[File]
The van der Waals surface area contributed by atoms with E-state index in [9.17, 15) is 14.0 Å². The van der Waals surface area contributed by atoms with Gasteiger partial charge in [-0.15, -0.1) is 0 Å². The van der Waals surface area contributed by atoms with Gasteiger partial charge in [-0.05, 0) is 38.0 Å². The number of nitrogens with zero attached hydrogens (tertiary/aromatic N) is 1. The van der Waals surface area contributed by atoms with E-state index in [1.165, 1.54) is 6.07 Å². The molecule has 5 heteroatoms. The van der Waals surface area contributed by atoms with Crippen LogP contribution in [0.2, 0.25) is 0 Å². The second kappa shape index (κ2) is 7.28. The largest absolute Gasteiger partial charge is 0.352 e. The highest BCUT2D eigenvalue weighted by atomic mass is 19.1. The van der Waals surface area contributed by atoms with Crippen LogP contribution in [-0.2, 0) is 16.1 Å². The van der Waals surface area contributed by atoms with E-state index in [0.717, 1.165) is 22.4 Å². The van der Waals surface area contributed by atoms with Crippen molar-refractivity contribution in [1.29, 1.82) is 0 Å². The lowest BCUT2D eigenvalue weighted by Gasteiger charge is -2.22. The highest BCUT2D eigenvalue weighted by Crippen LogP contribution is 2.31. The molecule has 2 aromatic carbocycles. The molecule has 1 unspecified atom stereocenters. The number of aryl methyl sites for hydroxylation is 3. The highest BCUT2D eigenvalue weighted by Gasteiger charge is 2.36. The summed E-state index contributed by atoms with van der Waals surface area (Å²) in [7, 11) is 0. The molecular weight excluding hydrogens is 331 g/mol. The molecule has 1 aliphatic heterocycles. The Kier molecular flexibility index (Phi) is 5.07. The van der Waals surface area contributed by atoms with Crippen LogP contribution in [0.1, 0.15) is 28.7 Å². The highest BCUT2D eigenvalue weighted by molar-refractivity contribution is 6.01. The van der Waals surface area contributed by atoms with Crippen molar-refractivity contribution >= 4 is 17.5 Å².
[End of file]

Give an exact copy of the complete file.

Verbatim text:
The van der Waals surface area contributed by atoms with E-state index in [9.17, 15) is 14.0 Å². The van der Waals surface area contributed by atoms with Gasteiger partial charge in [-0.15, -0.1) is 0 Å². The van der Waals surface area contributed by atoms with Gasteiger partial charge in [-0.05, 0) is 38.0 Å². The number of nitrogens with zero attached hydrogens (tertiary/aromatic N) is 1. The van der Waals surface area contributed by atoms with E-state index in [1.165, 1.54) is 6.07 Å². The molecule has 5 heteroatoms. The van der Waals surface area contributed by atoms with Crippen LogP contribution in [0.2, 0.25) is 0 Å². The second kappa shape index (κ2) is 7.28. The largest absolute Gasteiger partial charge is 0.352 e. The highest BCUT2D eigenvalue weighted by atomic mass is 19.1. The van der Waals surface area contributed by atoms with Crippen LogP contribution in [-0.2, 0) is 16.1 Å². The van der Waals surface area contributed by atoms with E-state index in [0.717, 1.165) is 22.4 Å². The van der Waals surface area contributed by atoms with Crippen molar-refractivity contribution in [1.29, 1.82) is 0 Å². The lowest BCUT2D eigenvalue weighted by Gasteiger charge is -2.22. The highest BCUT2D eigenvalue weighted by Crippen LogP contribution is 2.31. The molecule has 2 aromatic carbocycles. The molecule has 1 unspecified atom stereocenters. The number of aryl methyl sites for hydroxylation is 3. The highest BCUT2D eigenvalue weighted by Gasteiger charge is 2.36. The summed E-state index contributed by atoms with van der Waals surface area (Å²) in [7, 11) is 0. The molecular weight excluding hydrogens is 331 g/mol. The molecule has 1 aliphatic heterocycles. The Kier molecular flexibility index (Phi) is 5.07. The van der Waals surface area contributed by atoms with Crippen LogP contribution in [0.1, 0.15) is 28.7 Å². The highest BCUT2D eigenvalue weighted by molar-refractivity contribution is 6.01. The van der Waals surface area contributed by atoms with Crippen molar-refractivity contribution >= 4 is 17.5 Å².